Lakshmeshwar is a town in Gadag district in Karnataka. Laxmeshwar is an agricultural trading town located in Gadag District of Karnataka state, India. The city has religious background as well, Shiva and Jain followers from time immemorial have settled here. A historic and beautifully sculpted stone temple is here for the god Shiva called Someshwar Temple.

The previous name of Laxmeshwar is Puligere (The pond of tigers).

Someshwara Temple

The most important monument at Lakshemshwar is the Someshwara temple complex (11th century). The temple complex with three main entrances is surrounded by high walls look like a fort. It is a splendid specimen of Chalukya architecture.

In middle of the temple complex, there is a Someshwara temple, surrounded by many small temples mainly dedicated to Shiva, along the compound wall, built with granite, some halls in the complex meant for resting devotees.

Someshwara temple with the traditional structures of a temple includes a garbha griha, an ardha mantapa or halfway hall, a navaranga and a mukha mantapa or entrance porch.

The Nandi and Shiva Parvati idols in the temple are exquisitely sculpted. These idols are referred to as Saurashtra Someshwara, as these idols were brought by a Shiva devotee from Saurashtra and installed at Lakshmeshwara.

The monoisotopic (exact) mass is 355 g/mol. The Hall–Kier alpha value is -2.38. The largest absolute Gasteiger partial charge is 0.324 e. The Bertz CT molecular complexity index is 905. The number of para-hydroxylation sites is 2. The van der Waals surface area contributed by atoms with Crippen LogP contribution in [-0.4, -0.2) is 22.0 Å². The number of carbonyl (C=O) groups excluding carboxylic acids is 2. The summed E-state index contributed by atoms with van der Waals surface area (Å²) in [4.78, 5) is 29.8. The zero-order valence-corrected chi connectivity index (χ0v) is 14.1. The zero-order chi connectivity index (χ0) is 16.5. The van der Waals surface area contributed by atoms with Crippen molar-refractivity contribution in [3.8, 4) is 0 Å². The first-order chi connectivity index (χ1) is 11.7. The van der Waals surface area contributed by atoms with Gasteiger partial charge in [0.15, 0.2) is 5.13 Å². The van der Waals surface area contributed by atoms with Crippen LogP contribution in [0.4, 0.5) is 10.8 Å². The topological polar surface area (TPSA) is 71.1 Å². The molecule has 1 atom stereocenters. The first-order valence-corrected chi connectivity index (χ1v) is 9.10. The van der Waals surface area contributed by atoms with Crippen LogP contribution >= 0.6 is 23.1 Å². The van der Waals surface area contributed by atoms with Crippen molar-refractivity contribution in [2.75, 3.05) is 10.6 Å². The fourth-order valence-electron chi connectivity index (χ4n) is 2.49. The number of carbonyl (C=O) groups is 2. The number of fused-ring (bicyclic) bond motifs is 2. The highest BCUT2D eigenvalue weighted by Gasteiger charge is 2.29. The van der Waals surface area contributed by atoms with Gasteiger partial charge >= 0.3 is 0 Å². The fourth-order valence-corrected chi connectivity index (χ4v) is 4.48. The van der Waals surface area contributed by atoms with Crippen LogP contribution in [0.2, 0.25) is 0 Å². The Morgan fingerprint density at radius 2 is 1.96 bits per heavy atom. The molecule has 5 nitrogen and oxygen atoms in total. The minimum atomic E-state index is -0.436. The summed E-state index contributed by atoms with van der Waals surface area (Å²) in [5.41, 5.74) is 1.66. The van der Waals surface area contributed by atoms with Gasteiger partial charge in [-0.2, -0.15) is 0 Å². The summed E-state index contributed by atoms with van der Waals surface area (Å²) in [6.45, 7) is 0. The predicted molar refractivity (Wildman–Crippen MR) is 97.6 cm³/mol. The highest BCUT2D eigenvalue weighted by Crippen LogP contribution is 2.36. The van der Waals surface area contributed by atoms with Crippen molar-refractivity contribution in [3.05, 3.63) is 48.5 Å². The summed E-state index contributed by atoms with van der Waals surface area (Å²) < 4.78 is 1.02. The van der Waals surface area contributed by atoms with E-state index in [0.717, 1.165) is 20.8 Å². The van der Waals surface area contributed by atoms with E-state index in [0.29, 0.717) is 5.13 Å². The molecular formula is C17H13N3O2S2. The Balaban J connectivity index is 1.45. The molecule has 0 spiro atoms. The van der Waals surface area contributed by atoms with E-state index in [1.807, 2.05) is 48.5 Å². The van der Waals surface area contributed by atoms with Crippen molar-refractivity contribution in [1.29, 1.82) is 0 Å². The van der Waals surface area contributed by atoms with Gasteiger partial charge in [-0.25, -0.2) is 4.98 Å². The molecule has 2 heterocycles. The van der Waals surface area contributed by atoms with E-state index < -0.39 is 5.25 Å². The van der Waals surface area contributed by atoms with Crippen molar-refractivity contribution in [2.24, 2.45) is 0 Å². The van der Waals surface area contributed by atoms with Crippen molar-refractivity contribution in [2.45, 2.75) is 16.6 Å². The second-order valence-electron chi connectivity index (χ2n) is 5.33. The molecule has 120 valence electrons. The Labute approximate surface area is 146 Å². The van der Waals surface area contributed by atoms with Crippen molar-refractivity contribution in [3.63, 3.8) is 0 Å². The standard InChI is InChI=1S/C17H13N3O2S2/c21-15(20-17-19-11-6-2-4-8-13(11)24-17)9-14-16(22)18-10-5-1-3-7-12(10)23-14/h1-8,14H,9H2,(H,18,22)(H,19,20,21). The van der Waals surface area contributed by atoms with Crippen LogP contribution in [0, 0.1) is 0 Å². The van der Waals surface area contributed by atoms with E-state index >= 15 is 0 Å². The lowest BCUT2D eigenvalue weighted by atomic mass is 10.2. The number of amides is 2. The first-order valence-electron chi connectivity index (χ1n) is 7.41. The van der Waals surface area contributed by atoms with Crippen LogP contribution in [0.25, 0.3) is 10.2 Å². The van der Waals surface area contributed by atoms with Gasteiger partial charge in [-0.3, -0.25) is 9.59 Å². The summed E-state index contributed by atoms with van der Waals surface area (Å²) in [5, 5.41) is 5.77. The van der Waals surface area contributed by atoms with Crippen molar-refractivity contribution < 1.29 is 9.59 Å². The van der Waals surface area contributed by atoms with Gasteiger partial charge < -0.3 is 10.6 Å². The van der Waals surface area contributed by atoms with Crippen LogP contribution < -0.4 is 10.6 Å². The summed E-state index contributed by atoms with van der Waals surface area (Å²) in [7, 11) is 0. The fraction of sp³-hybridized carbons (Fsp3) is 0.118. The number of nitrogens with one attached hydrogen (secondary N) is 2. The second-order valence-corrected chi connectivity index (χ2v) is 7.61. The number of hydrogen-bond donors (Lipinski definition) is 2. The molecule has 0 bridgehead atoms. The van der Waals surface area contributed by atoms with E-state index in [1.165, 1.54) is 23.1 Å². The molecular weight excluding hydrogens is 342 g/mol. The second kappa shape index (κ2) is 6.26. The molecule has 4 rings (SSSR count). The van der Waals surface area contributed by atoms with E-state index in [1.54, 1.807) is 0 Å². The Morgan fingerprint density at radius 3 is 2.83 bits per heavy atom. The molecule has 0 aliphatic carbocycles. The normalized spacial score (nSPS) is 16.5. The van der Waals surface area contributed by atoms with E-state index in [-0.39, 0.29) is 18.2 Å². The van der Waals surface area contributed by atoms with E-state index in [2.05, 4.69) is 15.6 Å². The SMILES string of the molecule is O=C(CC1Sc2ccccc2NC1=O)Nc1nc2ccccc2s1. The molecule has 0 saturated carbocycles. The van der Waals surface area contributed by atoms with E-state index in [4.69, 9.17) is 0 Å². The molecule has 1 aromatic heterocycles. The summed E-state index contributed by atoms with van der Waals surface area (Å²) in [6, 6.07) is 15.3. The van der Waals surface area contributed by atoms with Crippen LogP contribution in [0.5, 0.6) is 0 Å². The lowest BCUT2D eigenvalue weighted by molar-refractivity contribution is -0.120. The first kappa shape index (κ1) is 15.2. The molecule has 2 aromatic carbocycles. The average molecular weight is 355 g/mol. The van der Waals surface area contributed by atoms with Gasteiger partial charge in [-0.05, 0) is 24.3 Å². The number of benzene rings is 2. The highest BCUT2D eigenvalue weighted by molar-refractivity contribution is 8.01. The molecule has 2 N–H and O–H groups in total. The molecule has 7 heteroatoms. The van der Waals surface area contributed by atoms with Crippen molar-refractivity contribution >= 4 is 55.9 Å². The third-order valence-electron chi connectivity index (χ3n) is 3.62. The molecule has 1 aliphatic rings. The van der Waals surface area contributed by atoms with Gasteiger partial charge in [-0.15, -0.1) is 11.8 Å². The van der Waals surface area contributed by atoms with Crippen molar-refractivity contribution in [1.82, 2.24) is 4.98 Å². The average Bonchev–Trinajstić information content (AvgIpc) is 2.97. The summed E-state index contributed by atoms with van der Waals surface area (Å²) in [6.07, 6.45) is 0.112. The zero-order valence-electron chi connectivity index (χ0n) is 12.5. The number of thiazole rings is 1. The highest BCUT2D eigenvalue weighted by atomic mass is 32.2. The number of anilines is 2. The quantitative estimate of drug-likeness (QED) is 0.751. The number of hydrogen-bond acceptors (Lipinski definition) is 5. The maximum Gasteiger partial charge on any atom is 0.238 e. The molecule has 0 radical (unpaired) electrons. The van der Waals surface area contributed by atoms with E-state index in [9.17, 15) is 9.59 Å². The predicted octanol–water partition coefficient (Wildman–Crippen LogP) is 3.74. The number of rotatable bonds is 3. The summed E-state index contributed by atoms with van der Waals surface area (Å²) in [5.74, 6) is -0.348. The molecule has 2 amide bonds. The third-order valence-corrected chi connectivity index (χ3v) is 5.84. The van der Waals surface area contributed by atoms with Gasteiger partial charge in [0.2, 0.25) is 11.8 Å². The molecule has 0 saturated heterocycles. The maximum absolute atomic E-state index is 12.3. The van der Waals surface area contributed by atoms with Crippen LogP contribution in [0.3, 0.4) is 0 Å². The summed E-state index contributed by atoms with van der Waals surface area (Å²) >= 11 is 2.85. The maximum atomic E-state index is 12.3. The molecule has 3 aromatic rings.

Ananthanatha Basadi

Ananthanatha Basadi is a jain temple built in AD 1250, which is in the middle of the town. This Basadi is an example of the Chalukya style of architecture. The idol of Ananthanatha, one of the 24 Thirthankars, is installed in the sanctum sanctorum of the shrine.

Shanka Basadi

Of the two historical Jinalayaa at Lakshmeswar, the more famous is Sankha Jinalaya, also called Sahasrakuta Jinalaya, in the BastiBana area. This takes back the history of Lakeshmeshwara to the 8th century; though the temple is in Chalukya style it has undergone many modifications and renovations.

Neminath the 22nd Jain thirthankara, is the presiding deity of this Jain Basadi.

Basadi, which consists of a Garbhagriha, a large Ardhamandapa, larger Mahamandapa and a Rangamandapa.